Nagaland Killings: The incident has led to mounting calls for the repeal of AFSPA in the state.
The protests in Nagaland against the Armed forces over last week's killing of 14 civilians in a botched operation are now spreading across the state.
After a boycott call by Konyak Union, the top body of the Konyak Naga tribe that dominated the district, another organisation that represents Naga tribes of five districts has declared "non-cooperation" with the security forces until their demands are fulfilled and justice is delivered to the victims of the civilian killings.
As part of the non-cooperation movement, Eastern Nagaland Peoples' Organisation (ENPO) resolved to "abstain from any National celebrations, or such activities; non-participation in Army civic programmes; non-attendance to any of their official invitations, and not to allow any recruitment drive within Eastern Nagaland area."
In a statement, ENPO, which represents Mon, Tuensang, Longleng, Kiphire and Noklak districts, has also demanded that the security personnel who were involved in the botched operation killings of 14 innocent civilians on December 4 and 5 in Mon district should be booked under the relevant law of the country and be brought under civil court for trial.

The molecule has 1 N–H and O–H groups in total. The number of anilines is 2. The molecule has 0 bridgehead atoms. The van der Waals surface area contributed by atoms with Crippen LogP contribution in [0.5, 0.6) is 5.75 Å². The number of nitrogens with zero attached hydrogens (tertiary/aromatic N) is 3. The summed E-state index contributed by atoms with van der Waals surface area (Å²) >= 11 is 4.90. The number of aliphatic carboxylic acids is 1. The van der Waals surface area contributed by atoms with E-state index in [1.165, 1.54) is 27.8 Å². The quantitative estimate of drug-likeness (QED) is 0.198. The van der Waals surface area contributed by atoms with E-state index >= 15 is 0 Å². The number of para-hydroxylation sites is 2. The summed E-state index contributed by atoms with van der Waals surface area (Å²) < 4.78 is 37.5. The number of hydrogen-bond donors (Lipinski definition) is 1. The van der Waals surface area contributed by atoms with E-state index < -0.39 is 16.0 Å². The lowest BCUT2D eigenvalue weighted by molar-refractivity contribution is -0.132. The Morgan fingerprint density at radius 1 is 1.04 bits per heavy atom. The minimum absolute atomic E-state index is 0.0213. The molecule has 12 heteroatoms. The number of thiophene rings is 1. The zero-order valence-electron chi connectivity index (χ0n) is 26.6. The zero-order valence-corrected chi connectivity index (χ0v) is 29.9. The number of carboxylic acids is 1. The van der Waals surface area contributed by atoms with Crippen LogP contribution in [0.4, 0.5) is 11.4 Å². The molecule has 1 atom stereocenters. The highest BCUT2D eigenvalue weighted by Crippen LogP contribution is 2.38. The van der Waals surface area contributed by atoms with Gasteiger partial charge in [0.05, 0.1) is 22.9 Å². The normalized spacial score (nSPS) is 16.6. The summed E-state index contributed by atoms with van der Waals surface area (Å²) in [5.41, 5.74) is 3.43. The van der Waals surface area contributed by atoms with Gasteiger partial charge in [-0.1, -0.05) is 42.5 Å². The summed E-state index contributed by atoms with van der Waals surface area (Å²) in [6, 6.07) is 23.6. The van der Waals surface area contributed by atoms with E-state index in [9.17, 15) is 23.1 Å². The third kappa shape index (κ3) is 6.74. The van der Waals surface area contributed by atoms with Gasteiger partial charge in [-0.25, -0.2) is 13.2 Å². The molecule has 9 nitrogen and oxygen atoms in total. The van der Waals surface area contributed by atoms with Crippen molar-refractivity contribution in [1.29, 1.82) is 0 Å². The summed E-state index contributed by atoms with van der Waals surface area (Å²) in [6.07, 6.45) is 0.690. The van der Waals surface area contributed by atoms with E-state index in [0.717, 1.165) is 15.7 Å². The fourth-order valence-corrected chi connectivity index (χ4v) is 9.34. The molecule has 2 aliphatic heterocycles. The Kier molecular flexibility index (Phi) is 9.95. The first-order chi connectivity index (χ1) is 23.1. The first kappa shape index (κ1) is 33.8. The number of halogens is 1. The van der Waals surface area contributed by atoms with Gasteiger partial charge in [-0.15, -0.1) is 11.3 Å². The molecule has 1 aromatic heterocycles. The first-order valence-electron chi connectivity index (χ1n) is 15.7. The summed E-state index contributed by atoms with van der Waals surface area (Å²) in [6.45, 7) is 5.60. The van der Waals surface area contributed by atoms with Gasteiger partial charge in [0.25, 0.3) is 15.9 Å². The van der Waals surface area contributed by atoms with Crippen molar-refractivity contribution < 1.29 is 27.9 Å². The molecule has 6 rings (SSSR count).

The organization also asserted that Home Minister Amit Shah's statement in the Parliament on December 6 in regard to the Oting killings, where he had stated that the security forces fired in self-defense, should be withdrawn. Another key demand of the organisation includes scrapping of the Armed Forces (Special Powers) Act (AFSPA), 1958 from the entire North Eastern states.
The release also stated that a public rally would be held in all the tribal headquarters on December 16 to protest the killings and demand for justice. The meeting also resolved to write to the state government to immediately set up the Nagaland State Human Rights Commission.
Fourteen villagers and a soldier died in Mon district in the December 4 Army operation that went horribly wrong. A police FIR has said the Army's 21 Para Special Forces "blankly opened fire".
The Army has expressed deep regret for the "unfortunate loss of lives" and said the matter would be investigated at the "highest level". Today the Army said the violence began after a member of the elite 21 Para Special Forces believed there was a hunting rifle in the truck carrying the civilians.
The incident has led to mounting calls for the repeal of the hugely controversial AFSPA in the state.
"Every year the centre extends AFSPA in Nagaland saying it is a 'disturbed area'... but all the armed groups are in ceasefire and part of peace talks. So why extend it?" Nagaland Chief Minister Neiphiu Rio had said.